Julia helps Ellie see the tarantula in its den Posted by Hello
Later on we saw some howler monkeys that employed the same technique as a nervous frog to ward us off but fortunately for us without success. However the true star of the cloud forest is the Quetzal. We saw some good glimpses of them in the preserve but an even better display the next day. There are reputedly only 300 or so of them left. Outside the preserve was a hummingbird garden that was a buzz with hummingbirds.

The following morning (Wed) Bev and Aidan woke early and sat on our deck and identified an amazing number of birds in our bird guidebook. The prize was the blue-crowned motmot. After breakfast the first team (Phil and Pete) went to the canopy tour while the rest of the family went to the Children’s Eternal Forest. (We had to go in shifts because the canopy tour was restricted to 8 year olds and up.) The canopy tour was a series of zip wires traversing back and forth across ever increasing canyons. The longest span was 750 meters (1/2 mile), the highest about 140 Meters off the ground, and the estimated top speed on the steepest wire was 40 mph. Some of the wires threaded through the forest which was exciting as you wondered whether you’d make it through and where the wire went to on the other side.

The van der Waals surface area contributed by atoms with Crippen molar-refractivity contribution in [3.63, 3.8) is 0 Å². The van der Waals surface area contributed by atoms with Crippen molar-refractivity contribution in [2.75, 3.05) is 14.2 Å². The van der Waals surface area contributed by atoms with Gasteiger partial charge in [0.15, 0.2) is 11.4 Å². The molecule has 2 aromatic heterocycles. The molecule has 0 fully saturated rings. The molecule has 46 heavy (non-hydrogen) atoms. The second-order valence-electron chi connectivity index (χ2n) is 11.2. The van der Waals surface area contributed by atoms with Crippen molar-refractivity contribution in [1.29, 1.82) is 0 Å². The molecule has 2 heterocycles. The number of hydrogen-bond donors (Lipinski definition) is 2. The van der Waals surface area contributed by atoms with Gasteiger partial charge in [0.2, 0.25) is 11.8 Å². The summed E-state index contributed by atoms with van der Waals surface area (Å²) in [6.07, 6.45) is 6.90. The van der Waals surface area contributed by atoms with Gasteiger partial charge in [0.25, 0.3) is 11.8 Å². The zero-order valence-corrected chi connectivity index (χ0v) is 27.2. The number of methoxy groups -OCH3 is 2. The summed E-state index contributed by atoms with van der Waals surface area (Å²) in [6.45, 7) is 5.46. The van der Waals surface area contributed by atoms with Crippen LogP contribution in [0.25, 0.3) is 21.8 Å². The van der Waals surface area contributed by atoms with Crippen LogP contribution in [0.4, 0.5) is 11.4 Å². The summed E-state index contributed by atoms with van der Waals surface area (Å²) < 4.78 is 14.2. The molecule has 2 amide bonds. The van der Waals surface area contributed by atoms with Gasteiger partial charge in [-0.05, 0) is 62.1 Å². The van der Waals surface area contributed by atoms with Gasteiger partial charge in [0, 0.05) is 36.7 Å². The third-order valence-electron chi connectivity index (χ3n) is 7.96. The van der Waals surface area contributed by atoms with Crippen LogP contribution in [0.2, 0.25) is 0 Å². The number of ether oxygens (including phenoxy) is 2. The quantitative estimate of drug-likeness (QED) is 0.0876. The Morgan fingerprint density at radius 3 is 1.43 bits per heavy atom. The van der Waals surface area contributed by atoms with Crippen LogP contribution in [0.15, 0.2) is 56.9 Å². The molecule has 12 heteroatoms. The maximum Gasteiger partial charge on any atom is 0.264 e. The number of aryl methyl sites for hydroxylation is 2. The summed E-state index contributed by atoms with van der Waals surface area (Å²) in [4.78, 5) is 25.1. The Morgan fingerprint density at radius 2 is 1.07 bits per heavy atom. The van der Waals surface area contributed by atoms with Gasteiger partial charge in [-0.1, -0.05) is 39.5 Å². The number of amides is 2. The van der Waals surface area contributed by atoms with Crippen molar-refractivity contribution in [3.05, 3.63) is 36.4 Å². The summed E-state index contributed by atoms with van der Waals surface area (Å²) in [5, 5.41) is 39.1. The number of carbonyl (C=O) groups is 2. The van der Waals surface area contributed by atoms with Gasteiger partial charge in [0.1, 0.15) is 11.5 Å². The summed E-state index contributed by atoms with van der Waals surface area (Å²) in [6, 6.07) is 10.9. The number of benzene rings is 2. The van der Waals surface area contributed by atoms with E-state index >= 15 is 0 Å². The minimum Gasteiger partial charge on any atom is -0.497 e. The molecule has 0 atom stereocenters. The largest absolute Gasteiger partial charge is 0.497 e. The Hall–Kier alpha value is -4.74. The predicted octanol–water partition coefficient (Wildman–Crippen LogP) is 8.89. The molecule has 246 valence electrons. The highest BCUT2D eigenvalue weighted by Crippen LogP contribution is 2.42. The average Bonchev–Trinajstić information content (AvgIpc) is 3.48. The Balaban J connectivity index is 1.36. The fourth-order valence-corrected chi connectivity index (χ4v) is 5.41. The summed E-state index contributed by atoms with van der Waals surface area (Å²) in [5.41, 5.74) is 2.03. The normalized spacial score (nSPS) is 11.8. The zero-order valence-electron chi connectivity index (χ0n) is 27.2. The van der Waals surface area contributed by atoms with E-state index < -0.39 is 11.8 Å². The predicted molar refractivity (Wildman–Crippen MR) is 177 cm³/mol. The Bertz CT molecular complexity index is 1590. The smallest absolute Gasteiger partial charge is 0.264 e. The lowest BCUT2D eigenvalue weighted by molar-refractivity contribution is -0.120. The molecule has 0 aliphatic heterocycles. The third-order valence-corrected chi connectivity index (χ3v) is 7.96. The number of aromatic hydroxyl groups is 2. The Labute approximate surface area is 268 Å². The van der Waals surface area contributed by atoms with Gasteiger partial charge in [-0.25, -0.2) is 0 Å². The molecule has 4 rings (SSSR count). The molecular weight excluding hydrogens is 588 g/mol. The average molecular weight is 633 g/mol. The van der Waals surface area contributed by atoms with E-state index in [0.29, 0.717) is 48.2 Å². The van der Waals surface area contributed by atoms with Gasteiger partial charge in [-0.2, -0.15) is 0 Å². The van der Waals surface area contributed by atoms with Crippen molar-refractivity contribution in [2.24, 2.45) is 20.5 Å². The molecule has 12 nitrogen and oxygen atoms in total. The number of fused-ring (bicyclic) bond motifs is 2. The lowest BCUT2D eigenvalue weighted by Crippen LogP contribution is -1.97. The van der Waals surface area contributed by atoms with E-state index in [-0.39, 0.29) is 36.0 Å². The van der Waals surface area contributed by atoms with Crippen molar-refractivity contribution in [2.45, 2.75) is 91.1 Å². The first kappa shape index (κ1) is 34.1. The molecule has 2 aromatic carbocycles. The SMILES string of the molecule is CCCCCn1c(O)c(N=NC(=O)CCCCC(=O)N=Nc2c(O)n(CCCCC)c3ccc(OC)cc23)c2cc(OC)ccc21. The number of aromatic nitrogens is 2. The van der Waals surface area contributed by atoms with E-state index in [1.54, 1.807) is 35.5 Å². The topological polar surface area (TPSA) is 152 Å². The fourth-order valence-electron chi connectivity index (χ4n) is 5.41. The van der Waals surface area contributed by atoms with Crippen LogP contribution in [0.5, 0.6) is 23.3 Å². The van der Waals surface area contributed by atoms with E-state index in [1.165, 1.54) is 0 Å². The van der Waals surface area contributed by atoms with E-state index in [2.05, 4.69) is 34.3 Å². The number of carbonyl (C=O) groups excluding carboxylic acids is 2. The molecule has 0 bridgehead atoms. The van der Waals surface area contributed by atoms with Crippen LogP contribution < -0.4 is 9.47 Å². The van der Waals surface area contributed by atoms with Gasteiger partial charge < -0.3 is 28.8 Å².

Afterward we met up for lunch and then Phil and I watched the kids while Bev, Julia, and Pop took to the course. I was a little nervous about whether Pop knew what he was signing up for because he referred to it as the “SkyTram’’’ when we made our bookings the day before. He may have been a little surprised to arrive at the site and see people zipping through the air but he enjoyed himself and reportedly came across the wire fast and low like a missile.

Dave sliding in for a landing Posted by Hello